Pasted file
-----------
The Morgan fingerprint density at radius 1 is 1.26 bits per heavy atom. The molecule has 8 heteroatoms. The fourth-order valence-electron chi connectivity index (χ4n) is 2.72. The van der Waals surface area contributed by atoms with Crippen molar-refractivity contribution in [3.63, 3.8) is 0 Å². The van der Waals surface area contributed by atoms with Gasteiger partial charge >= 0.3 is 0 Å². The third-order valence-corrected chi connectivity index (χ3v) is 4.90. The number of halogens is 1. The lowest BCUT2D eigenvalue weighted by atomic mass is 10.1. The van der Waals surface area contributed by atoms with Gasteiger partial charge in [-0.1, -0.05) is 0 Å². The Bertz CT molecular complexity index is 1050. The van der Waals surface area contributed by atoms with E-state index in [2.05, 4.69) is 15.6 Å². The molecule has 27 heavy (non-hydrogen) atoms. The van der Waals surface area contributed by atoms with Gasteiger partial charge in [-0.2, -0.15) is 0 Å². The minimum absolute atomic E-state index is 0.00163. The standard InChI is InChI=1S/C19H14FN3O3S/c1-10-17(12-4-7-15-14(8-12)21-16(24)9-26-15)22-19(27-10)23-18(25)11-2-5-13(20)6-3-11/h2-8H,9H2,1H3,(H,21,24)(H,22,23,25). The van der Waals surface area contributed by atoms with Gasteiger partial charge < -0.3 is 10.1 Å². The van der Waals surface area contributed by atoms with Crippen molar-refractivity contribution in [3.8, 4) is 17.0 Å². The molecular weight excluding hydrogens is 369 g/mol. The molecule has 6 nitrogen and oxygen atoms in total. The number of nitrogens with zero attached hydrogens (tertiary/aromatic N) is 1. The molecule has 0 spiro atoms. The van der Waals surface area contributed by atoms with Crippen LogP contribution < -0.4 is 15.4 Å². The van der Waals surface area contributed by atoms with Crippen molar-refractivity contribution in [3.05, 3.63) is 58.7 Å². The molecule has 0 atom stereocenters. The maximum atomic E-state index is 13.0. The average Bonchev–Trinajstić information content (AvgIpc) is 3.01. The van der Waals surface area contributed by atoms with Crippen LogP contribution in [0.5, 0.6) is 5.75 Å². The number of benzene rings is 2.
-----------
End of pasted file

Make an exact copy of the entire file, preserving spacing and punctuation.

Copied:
The Morgan fingerprint density at radius 1 is 1.26 bits per heavy atom. The molecule has 8 heteroatoms. The fourth-order valence-electron chi connectivity index (χ4n) is 2.72. The van der Waals surface area contributed by atoms with Crippen molar-refractivity contribution in [3.63, 3.8) is 0 Å². The van der Waals surface area contributed by atoms with Gasteiger partial charge >= 0.3 is 0 Å². The third-order valence-corrected chi connectivity index (χ3v) is 4.90. The number of halogens is 1. The lowest BCUT2D eigenvalue weighted by atomic mass is 10.1. The van der Waals surface area contributed by atoms with Gasteiger partial charge in [-0.1, -0.05) is 0 Å². The Bertz CT molecular complexity index is 1050. The van der Waals surface area contributed by atoms with E-state index in [2.05, 4.69) is 15.6 Å². The molecule has 27 heavy (non-hydrogen) atoms. The van der Waals surface area contributed by atoms with Gasteiger partial charge in [-0.2, -0.15) is 0 Å². The minimum absolute atomic E-state index is 0.00163. The standard InChI is InChI=1S/C19H14FN3O3S/c1-10-17(12-4-7-15-14(8-12)21-16(24)9-26-15)22-19(27-10)23-18(25)11-2-5-13(20)6-3-11/h2-8H,9H2,1H3,(H,21,24)(H,22,23,25). The van der Waals surface area contributed by atoms with Gasteiger partial charge < -0.3 is 10.1 Å². The van der Waals surface area contributed by atoms with Crippen molar-refractivity contribution in [3.8, 4) is 17.0 Å². The molecular weight excluding hydrogens is 369 g/mol. The molecule has 6 nitrogen and oxygen atoms in total. The number of nitrogens with zero attached hydrogens (tertiary/aromatic N) is 1. The molecule has 0 spiro atoms. The van der Waals surface area contributed by atoms with Crippen LogP contribution < -0.4 is 15.4 Å². The van der Waals surface area contributed by atoms with Crippen molar-refractivity contribution in [3.05, 3.63) is 58.7 Å². The molecule has 0 atom stereocenters. The maximum atomic E-state index is 13.0. The average Bonchev–Trinajstić information content (AvgIpc) is 3.01. The van der Waals surface area contributed by atoms with Crippen LogP contribution in [0.5, 0.6) is 5.75 Å². The number of benzene rings is 2.